Symantec names Justin Saia corporate comms chief

Part of Saia's role includes helping Symantec "own topics around cybersecurity."

MOUNTAIN VIEW, CA: Symantec has hired Justin Saia as VP of corporate communications.

Based in Mountain View, California, Saia started in his position in mid-October.

He is developing and overseeing its integrated communications programs, focusing on elevating Symantec’s global brand and reinforcing its position in cybersecurity, he said. Social media, corporate enterprise products, technology, thought leadership, PR, mergers and acquisitions, and crisis all fall under Saia’s purview. He is reporting to Ellen Roeckl, VP of corporate marketing.

The company has about a dozen PR staffers overseeing their respective regions in EMEA, Asia-Pacific and Japan, North America, and South America, with a handful in its Mountain View headquarters. Saia has four direct reports.

Symantec’s AOR is Edelman, having worked with the agency on various assignments since 2009.

Saia said he wants Symantec to "own topics around cybersecurity," ranging from discussions about election security and other issues to more topical conversations, such as the Wannacry attack and GDPR rules in the E.U.

"For me, that means driving policy debates in Washington, D.C., and Brussels and driving thought leadership externally, whether in media with policymakers or influencers," he explained. "It means being top-of-mind for all things cyber as the go-to solution for everything cyber-related. We don’t want to be part of discussion; we want to lead the discussion."

The opportunities for Symantec to tell its leadership story dovetail with its research division, which studies the future of cybersecurity, creates technologies, and collaborates with academia on cybersecurity issues.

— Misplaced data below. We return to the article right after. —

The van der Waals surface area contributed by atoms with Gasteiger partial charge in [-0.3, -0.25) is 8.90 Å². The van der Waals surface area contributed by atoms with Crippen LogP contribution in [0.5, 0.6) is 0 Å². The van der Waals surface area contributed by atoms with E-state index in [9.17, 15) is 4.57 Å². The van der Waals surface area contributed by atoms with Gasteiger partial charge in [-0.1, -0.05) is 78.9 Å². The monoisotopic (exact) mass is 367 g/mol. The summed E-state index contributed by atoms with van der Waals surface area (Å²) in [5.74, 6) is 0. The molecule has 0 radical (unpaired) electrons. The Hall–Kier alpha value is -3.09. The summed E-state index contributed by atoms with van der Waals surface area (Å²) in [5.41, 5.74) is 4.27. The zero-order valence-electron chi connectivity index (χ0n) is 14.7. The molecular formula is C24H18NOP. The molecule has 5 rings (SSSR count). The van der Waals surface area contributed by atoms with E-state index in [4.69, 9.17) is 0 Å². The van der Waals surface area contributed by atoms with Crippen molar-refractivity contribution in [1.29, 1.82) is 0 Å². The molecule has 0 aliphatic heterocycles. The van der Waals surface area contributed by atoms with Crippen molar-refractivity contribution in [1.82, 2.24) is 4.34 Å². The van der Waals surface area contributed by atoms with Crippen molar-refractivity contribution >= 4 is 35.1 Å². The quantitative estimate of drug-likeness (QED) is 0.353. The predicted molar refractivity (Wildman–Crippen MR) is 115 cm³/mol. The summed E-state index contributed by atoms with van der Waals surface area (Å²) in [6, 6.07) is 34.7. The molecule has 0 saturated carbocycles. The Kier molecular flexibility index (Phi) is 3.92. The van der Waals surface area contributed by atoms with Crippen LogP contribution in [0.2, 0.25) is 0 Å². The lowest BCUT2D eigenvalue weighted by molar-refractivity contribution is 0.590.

Symantec’s Security Technology and Response Team, which is comprised of a global team of engineers and virus hunters, keep the pulse of the threat landscape. Last year, Symantec launched its own startup accelerator, Symantec Ventures, providing capital and resources to entrepreneurs to encourage innovation.

"All of these areas are interesting jumping-off points to tell Symantec’s story, brand, and position as the thought leader in cybersecurity," Saia said.

However, Symantec also wants to emphasize its leadership position in the market through more practical means, namely by highlighting its products and features, such as its enterprise-facing global intelligence network and its consumer-facing Norton AntiVirus programs.

Symantec underwent several business model changes in 2016. The company demerged from Veritas Technologies, selling the data management business to The Carlyle Group for $5.3 billion. It also acquired identity theft protection company LifeLock for $2.3 billion.

Previously, Saia worked at political consultancy Matrix as COO and at FTI Consulting as a senior director. He has also worked at Nissan North America and BP America.

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